Fade Out: Painless Suicide Review
A simple story about Kurt trying to reach his goal and the obstacles that get in his way presented in an interesting, well-coloured package.
The subject matter probably deserves a trigger warning for some readers.
Kurt is a teenager. Life is hard. He wants to kill himself. When a beautiful young woman swoops into his life like a guardian angel and there’s a murderer on the loose he has no time for such self-indulgent constructs are death.
I OPEN AT THE CLOSE
As with many great stories in the wake of Sunset Boulevard’s popularity, Fade Out: Painless Suicide begins with the final panels of the narrative. Similarly, Kurt is dying in water, although in a somewhat more dramatic twist, he’s bleeding out in a bathtub. But, let’s rewind and unfold how we got here. Beto Skubs (predominantly a Brazilian screenwriter), nails the angsty, self-indulgent voice of contemporary adolescence as Kurt sits on his toilet with his dubiously acquired gun and runs through dramatic songs in his mind in order to select the superb soundtrack to underscore his demise. There are two things that keep Kurt from offing himself in the first three pages – 1. There are no bullets in his gun 2. The barrel of the gun tastes bad. This sets the tone for the rest of Fade Out: Painless Suicide – darkly funny and, often, sweet. Whilst doing research for his boss (who, through extrapolation we learn works as an immigration lawyer), Kurt cuts his finger, bleeds with cartoonish profusion and faints; when he comes around a beautiful blonde girl named Andy is there to rescue him. Andy is everything that Kurt’s present girlfriend Tiffany is not. She is typically All-American stunning, sarcastic, unique and she listens to Kurt. Maybe life isn’t so bad after all? Then a wrench comes flying into the tires spokes of Kurt’s life when he learns that there is a serial killer operating once a year in town and targeting social workers. This is, of course, problematic because Kurt’s single (slutty – the writer’s word, not mine), mother is a social worker. A detective-family-friend blows off Kurt’s assertion and the teenager takes on the burden of tracking the killer himself. On top of dealing with the typical girlfriend drama that comes with falling for a new person.
Kurt goes through a few smaller revelations throughout the course of Fade Out: Painless Suicide until the killer is abruptly revealed in the final pages. I am electing to withhold the identity of the murderer Kurt is in pursuit of because Skubs made an interesting choice and I want you to experience that for yourself. The only issue I have with the narrative voice (which is to say: Kurt’s), is that when we see him away from the scene of attempted suicide he doesn’t behave in a way that reads as self-destructive or even mildly depressed. In fact, he is startlingly well-adjusted and seems possessed of healthy coping mechanisms – save having gotten his hands on a firearm. The book flows easily like an episode of television and the final panel manages to both tie up all the stray threads of the comic and at the same time open an interesting door for the reader to consider as they set the issue down.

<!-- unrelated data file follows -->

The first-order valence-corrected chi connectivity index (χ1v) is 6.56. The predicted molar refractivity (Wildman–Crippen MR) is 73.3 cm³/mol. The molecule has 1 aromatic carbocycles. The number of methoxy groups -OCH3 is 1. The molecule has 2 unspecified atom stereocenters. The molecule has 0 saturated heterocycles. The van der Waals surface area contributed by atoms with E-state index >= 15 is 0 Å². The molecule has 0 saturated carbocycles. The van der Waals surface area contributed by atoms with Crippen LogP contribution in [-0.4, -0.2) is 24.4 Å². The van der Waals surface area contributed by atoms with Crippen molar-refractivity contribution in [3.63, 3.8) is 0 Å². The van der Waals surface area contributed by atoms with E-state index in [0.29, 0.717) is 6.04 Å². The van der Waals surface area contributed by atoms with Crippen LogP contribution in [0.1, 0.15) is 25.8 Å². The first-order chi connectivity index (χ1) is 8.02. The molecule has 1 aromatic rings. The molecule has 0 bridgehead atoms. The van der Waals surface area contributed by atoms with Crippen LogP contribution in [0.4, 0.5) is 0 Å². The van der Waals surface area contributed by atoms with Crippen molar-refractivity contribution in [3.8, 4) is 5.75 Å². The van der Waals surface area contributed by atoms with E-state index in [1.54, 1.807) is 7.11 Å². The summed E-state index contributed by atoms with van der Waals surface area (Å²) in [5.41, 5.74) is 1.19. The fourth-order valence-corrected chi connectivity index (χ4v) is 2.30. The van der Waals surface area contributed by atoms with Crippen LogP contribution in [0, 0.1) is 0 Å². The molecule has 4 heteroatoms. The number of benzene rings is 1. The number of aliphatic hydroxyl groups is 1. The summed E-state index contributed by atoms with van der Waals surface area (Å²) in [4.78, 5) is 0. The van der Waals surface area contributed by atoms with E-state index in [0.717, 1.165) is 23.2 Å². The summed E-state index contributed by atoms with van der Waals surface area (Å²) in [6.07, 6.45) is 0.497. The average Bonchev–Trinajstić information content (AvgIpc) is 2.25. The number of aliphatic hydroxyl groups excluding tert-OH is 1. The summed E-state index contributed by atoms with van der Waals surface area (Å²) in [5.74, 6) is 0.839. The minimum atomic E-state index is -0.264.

GOING OUT OF MY HEAD
The people that live in Rafael de Latorre’s Fade Out: Painless Suicide look their age! That’s really neat! Kurt, Andy and Tiffany (the three pretty young things that waltz in and out of various angst-ridden situations), can all be slotted into stereotypical cliques, but it’s nice to see characters designs that could not be mistaken for whoever else has been drawn into the background of the party scene. The most striking artwork in Fade Out: Painless Suicide is not the initial attempted act or Kurt’s death as one may suspect, it is a quiet moment when Kurt and his girlfriend Tiffany are lying out on the roof of an anonymous skyscraper. As Tiffany rants on and on about how terminally unique she is and what a tragedy it is that nobody else can see that Kurt slips off to the soft place inside his mind. He tumbles, weightlessly, through the rainbow constructs of the building until he hurtles earthward amongst a flock of multi-coloured birds. This takes place over the length of a single page until an outraged Tiffany jerks Kurt back to reality.
Colourist Marcelo Maiolo deserves a special mention for the tonal shift between Kurt’s waking life and his dream world. Throughout the remainder of the book nothing is as beautiful as this single moment of introspection.
FREE SUBMIT WIN
Assuming the framing device of suicide if not a trigger for you, this short graphic novel is worth picking up. Yes, the cover price stands at $4.99 (for some 50 pages), but think of it as supporting independent comics, hopefully that will take the sting out of it. Fade Out: Painless Suicide accurately portrays the voice of teenagers, it’s pretty to look at and may even manage to surprise you if you stick around to the end.